capable of variable frame rate capture.) HD footage can be stored on the P2 cards in many flavors: 1080/60i, 1080/24p, 1080/30p; or the 720p formats: 720/60p, 720/24p, 720/30p.

Also, in HD mode, you get four channels of uncompressed audio, recorded at 16-bit 48kHz sampling. The camera’s FireWire or USB ports allow you to offload the P2 cards to portable hard drives. Alternately, you can insert them into a laptop and copy the files directly to the hard drive. You’ll need a system to manage storage, such as taking a laptop on location with you so you can dump video onto it and reuse the P2 cards during the day.

The camera does include a Mini-DV tape drive, but it records in SD only. That’s not a bad feature. It makes the camera multipurposed—suitable for shooting basic video now, but ready for your HD feature later.

The HVX200 comes standard with a built-in stereo microphone and battery and weighs 5.8 pounds.

New Prototypes

Two other cameras that will be available this spring hold promise for moviemakers, although the price tags are considerably higher (both are under $20,000 without a lens) than most of the cameras profiled here. These cameras have great potential benefits for serious shooters, including larger CCDs, better quality lenses and the ability to record on inexpensive media.

Sony PDW-F330 XDCAM HD (HDV-plus)

Sony’s new HD camera records 1080i (60 or 50) signals directly onto inexpensive optical discs. The camera has better imaging capabilities than most low-cost challengers, thanks to three 1/2-inch CCDs. Image data is recorded in the same manner as HDV, although audio is recorded uncompressed (four channels) with 16-bit 48kHz sampling. The use of HDV capture might be considered a liability, given the camera’s professional price tag. But fortunately this unit offers selectable compression rates: 18Mbps, a variable bit rate that’s more compressed than HDV; 25Mbps, a constant bit rate that matches HDV; and 35Mbps, a variable bit rate with less compression than HDV. That last option will likely be the one of most interest to moviemakers. The camcorder also records 1080/24p or 1080/25p, although it’s not clear at this time how those modes will work. An optical disc ($30) holds 60 minutes of HD at 35Mbps and twice that at the 18Mbps setting.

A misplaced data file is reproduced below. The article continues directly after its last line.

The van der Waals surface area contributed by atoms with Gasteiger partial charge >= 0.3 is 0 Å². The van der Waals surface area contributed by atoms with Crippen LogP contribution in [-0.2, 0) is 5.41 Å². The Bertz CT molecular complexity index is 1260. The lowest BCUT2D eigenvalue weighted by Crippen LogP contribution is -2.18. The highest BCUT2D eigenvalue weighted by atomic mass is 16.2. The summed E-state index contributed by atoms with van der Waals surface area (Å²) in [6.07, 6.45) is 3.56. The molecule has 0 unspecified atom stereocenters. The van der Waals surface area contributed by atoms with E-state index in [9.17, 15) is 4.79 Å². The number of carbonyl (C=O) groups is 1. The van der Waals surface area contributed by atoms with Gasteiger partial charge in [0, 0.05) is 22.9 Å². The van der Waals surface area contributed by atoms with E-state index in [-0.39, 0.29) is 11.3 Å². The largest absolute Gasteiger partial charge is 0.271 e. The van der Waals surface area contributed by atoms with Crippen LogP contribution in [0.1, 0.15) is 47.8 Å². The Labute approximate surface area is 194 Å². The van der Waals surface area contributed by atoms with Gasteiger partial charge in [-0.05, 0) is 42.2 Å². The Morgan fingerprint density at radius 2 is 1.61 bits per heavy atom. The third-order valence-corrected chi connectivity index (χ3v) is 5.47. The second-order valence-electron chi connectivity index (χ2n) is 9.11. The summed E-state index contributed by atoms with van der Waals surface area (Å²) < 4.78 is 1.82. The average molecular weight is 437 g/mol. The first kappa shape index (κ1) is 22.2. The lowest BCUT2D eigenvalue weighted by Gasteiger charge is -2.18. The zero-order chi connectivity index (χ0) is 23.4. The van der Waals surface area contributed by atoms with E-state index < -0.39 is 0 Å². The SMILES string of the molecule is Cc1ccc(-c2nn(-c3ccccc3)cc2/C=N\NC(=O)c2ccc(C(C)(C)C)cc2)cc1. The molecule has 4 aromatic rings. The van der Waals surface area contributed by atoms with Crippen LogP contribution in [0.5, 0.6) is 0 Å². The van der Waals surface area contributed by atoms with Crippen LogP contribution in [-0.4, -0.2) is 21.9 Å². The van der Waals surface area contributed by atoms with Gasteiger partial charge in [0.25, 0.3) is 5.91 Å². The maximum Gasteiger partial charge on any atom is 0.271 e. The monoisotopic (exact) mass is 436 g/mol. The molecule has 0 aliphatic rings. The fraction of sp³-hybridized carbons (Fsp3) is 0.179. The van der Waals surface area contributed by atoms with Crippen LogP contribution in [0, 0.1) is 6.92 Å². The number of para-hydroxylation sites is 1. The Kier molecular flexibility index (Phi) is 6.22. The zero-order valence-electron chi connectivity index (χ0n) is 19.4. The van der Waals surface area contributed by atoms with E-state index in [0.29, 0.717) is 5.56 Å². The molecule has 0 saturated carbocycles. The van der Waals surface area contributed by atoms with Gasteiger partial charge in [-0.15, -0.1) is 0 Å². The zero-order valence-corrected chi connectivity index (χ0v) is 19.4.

The editing system manufacturers currently supporting XDCAM will be supporting XDCAM-HD. Fujinon and Canon will be offering professional ENG-style zoom lenses for this camera. A lens adapter ($750) to mount cinema-style HD primes and zooms (designed for 2/3-inch CCDs) is available.

Thomson Infinity Digital Media (HDV-plus)

Thomson’s Infinity camcorder records 1080i (60 or 50) and 720p (60 or 50) directly on to Iomega removable disks or compact flash cards. The ability to record onto removable hard disks is a major plus. A 35GB Iomega disk costs just $60 and holds 45 minutes of HD footage. An 8GB flash card will hold 10 minutes. Images also can be digitized in two different formats. The first is an HDV-like MPEG-2 format. The second employs JPEG-2000 compression. The advantage of using JPEG-2000 is that you end up with a 10-bit, 4:2:2 color sampled image instead of the 8-bit, 4:2:0 used in HDV. That should provide a major advantage over HDV with regard to accurately maintaining the color and luminosity of the original image. It will also help with post-production tasks such as chromakeying.

The Infinity camera has other professional advantages that should enhance the final product. Most notably, it includes three 2/3-inch CCDs with digital pixel management. And the camera automatically remaps the pixels on the CCD when you switch from 1080 to 720 shooting mode. That ensures that the entire area of the CCD always captures the image. Lenses are interchangeable as well. A standard B4 lens mount provides access to all of the professional HD lenses. The issues/61/images from this camera—judging from the specs, as there are no working cameras yet—could be spectacular. We live in interesting times. MM